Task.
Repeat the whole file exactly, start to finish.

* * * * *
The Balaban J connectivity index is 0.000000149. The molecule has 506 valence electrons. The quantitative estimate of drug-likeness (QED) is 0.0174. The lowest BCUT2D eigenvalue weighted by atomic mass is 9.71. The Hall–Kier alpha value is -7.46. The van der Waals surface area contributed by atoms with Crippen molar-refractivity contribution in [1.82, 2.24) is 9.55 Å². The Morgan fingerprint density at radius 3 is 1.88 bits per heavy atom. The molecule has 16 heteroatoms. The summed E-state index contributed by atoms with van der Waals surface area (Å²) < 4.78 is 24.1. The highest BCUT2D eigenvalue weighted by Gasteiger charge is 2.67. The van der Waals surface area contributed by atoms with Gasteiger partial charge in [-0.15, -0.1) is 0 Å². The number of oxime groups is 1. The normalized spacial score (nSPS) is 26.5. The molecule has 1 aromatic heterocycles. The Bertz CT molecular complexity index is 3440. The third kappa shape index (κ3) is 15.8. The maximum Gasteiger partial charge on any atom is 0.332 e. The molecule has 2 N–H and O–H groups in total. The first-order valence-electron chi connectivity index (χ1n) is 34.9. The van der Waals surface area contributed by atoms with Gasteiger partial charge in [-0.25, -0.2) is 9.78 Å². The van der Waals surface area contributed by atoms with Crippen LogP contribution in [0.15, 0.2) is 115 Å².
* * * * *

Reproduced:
The Balaban J connectivity index is 0.000000149. The molecule has 506 valence electrons. The quantitative estimate of drug-likeness (QED) is 0.0174. The lowest BCUT2D eigenvalue weighted by atomic mass is 9.71. The Hall–Kier alpha value is -7.46. The van der Waals surface area contributed by atoms with Crippen molar-refractivity contribution in [1.82, 2.24) is 9.55 Å². The Morgan fingerprint density at radius 3 is 1.88 bits per heavy atom. The molecule has 16 heteroatoms. The summed E-state index contributed by atoms with van der Waals surface area (Å²) < 4.78 is 24.1. The highest BCUT2D eigenvalue weighted by Gasteiger charge is 2.67. The van der Waals surface area contributed by atoms with Gasteiger partial charge in [-0.15, -0.1) is 0 Å². The number of oxime groups is 1. The normalized spacial score (nSPS) is 26.5. The molecule has 1 aromatic heterocycles. The Bertz CT molecular complexity index is 3440. The third kappa shape index (κ3) is 15.8. The maximum Gasteiger partial charge on any atom is 0.332 e. The molecule has 2 N–H and O–H groups in total. The first-order valence-electron chi connectivity index (χ1n) is 34.9. The van der Waals surface area contributed by atoms with Gasteiger partial charge in [-0.25, -0.2) is 9.78 Å². The van der Waals surface area contributed by atoms with Crippen LogP contribution in [0.15, 0.2) is 115 Å².